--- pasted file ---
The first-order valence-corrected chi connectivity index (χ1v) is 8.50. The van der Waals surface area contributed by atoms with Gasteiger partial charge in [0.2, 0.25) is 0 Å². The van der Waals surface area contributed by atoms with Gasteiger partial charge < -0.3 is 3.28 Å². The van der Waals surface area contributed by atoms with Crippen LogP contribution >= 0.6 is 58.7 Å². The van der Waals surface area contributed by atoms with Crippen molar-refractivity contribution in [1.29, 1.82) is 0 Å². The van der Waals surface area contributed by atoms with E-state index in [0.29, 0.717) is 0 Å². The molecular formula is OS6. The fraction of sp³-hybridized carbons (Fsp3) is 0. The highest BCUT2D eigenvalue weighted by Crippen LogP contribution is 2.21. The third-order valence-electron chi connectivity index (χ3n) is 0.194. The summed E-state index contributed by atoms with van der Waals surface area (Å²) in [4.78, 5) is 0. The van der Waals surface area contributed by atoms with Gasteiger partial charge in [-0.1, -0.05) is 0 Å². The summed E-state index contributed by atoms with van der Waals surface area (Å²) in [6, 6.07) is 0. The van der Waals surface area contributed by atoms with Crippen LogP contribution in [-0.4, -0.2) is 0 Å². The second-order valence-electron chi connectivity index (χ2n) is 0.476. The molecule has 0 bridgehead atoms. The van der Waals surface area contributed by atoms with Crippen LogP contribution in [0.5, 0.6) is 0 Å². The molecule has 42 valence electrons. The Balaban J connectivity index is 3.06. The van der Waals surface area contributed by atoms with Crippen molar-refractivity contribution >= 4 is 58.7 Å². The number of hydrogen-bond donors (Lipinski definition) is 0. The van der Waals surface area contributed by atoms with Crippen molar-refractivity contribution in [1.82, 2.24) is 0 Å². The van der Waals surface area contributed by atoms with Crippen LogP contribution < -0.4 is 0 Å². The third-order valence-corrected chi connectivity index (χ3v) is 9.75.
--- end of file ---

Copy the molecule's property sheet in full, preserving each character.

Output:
The first-order valence-corrected chi connectivity index (χ1v) is 8.50. The van der Waals surface area contributed by atoms with Gasteiger partial charge in [0.2, 0.25) is 0 Å². The van der Waals surface area contributed by atoms with Gasteiger partial charge < -0.3 is 3.28 Å². The van der Waals surface area contributed by atoms with Crippen LogP contribution >= 0.6 is 58.7 Å². The van der Waals surface area contributed by atoms with Crippen molar-refractivity contribution in [1.29, 1.82) is 0 Å². The van der Waals surface area contributed by atoms with E-state index in [0.29, 0.717) is 0 Å². The molecular formula is OS6. The fraction of sp³-hybridized carbons (Fsp3) is 0. The highest BCUT2D eigenvalue weighted by Crippen LogP contribution is 2.21. The third-order valence-electron chi connectivity index (χ3n) is 0.194. The summed E-state index contributed by atoms with van der Waals surface area (Å²) in [4.78, 5) is 0. The van der Waals surface area contributed by atoms with Gasteiger partial charge in [-0.1, -0.05) is 0 Å². The summed E-state index contributed by atoms with van der Waals surface area (Å²) in [6, 6.07) is 0. The van der Waals surface area contributed by atoms with Crippen LogP contribution in [-0.4, -0.2) is 0 Å². The second-order valence-electron chi connectivity index (χ2n) is 0.476. The molecule has 0 bridgehead atoms. The van der Waals surface area contributed by atoms with Crippen LogP contribution in [0.5, 0.6) is 0 Å². The molecule has 42 valence electrons. The Balaban J connectivity index is 3.06. The van der Waals surface area contributed by atoms with Crippen molar-refractivity contribution >= 4 is 58.7 Å². The number of hydrogen-bond donors (Lipinski definition) is 0. The van der Waals surface area contributed by atoms with Crippen molar-refractivity contribution in [1.82, 2.24) is 0 Å². The van der Waals surface area contributed by atoms with Crippen LogP contribution < -0.4 is 0 Å². The third-order valence-corrected chi connectivity index (χ3v) is 9.75.